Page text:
Where has Jarome Iginla the sniper gone?
Flames captain has just one goal to his name in 10 games so far this season
For Jarome Iginla, the drought is near precedent-setting. For someone who positively rains goals, this is reaching equivalent proportions to the Dust Bowl in the ’30s. Why, you half expect to see the odd lonely tumbleweed skipping past the front of his dressing-room stall.
One snipe in 10 games this season.
Dating back to late last campaign, two in 21.
Dry? The man is absolutely parched. Facing the 9,100 kilometres of the Sahara could not be more tortuous.
“I have no excuses,” Iginla said Tuesday, as the Calgary Flames prepared to face the Dallas Stars at the Scotiabank Saddledome this evening. “If you count the scoring chances in the first 10 games, I’ve had plenty. It’s about trying to stay with it, not getting frustrated, find ways to be better and more effective. Maybe it takes getting a couple more scoring chances just to get the ball rolling.
“I’ve been here before. I believe I’ll get better. But we need it now.
“It’s not just about getting scoring chances, it’s about putting it in. In close games, I know part of my job is to produce and I haven’t done that enough.”
An Iginla revival is imperative if Calgary is to get its playoff drive back on track. In other hours of need, he has risen up to accept the responsibility.
Well, the only franchise home he’s ever known needs him again. Needs him now.
Iginla’s lone snipe of this campaign came Feb. 5th at Joe Louis Arena, parked on the tip of the goal crease, rooting away in front of Wings’ goaltender Jimmy Howard like a Tuscan truffle hound with the scent in its nostrils, defenceman Niklas Kronwall simply unable to handle him.
Too often that determined, muckraking Iginla has been replaced by a more peripheral No. 12, or one with his stick cocked in the far faceoff dot, frozen like a MacFarlane sports action figure, waiting, waiting, waiting ...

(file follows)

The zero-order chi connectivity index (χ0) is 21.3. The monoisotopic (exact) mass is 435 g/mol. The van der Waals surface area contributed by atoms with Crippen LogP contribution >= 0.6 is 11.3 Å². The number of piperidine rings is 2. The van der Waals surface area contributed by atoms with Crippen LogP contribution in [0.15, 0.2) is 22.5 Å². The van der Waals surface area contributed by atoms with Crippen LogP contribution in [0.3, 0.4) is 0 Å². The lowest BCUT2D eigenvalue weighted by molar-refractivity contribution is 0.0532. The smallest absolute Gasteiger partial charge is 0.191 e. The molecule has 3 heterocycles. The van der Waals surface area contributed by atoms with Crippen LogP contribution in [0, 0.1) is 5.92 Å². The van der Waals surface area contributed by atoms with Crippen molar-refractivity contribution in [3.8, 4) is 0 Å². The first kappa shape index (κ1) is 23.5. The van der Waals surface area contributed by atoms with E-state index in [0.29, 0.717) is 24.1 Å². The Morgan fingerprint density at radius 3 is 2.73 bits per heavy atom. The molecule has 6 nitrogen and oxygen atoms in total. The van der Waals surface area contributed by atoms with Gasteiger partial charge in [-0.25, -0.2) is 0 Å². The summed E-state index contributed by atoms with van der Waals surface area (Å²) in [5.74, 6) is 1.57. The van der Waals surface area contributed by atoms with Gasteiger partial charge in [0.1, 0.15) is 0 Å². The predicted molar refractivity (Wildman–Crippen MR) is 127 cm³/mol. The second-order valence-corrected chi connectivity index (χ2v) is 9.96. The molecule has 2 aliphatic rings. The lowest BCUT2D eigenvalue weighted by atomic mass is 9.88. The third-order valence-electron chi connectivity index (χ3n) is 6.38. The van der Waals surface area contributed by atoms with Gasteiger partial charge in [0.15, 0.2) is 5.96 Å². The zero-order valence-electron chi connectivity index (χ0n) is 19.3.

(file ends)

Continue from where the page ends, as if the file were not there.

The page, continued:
“As a team, we’re not doing this enough,” said coach Bob Hartley, choosing to go general when asked specifically about his captain. “As a team, we need to get grittier. That’s the new way and it’s probably the only way to score goals in this league these days. Bang and crash in front of the net, getting those loose pucks. (Mikael) Backlund scored one in Game 1 or Game 2 like this and Jarome scored his goal like this.
“Whenever we go at the net, we’re a different team.
“He’s a guy that commands so much respect with his size. Once he gets body position on a defender, they won’t move him. He has that good presence. We need that.
“But it starts with all of them.”
No, it starts with him and they follow. He remains, at 35, the pied piper. The rest, particularly the young ‘uns, feed off his energy and his lead.
“Personally, I feel I’ve been in front of the net a lot,” argued Iginla. “(Monday) I had one go off my leg and hit the post. I hear that’s the easiest thing to get back to, is to get to the front of the net and battle. Definitely I plan on doing that, but I have to find ways to create in other areas. But whenever it’s not going, get to the front of the net and battle there. And go with the same mindset I’ve always had: The next one’s going in.
“We’re almost down to a quarter gone. We realize the importance of not falling behind and not catching up in the last 10 games. So we want to get back to .500, over .500, we want to move up. We’re still at a point where we have games in hand. But we need to climb.”
To Iginla’s credit, he isn’t blaming his lack of production on a new coach, new system; isn’t buying into the couched, convenient explanation that concentrating on other matters has affected his sniper’s sights.
It’s on him, not extenuating circumstances.
“There are areas we’re trying to get better in, like D-zone coverage,” he said. “Our whole team is. Backchecking ...
“But those 1-1 games, close games, is when you really feel it, when you don’t produce. Work harder than ever to get to the net, try to have pucks go off you, try to get feeling good. Unfortunately it’s a part of it, streaks, goal scoring or not.
“I haven’t produced enough in the first 10. I plan on being a lot better the next 10.”
Follow George Johnson on Twitter/GeorgejohnsonCH
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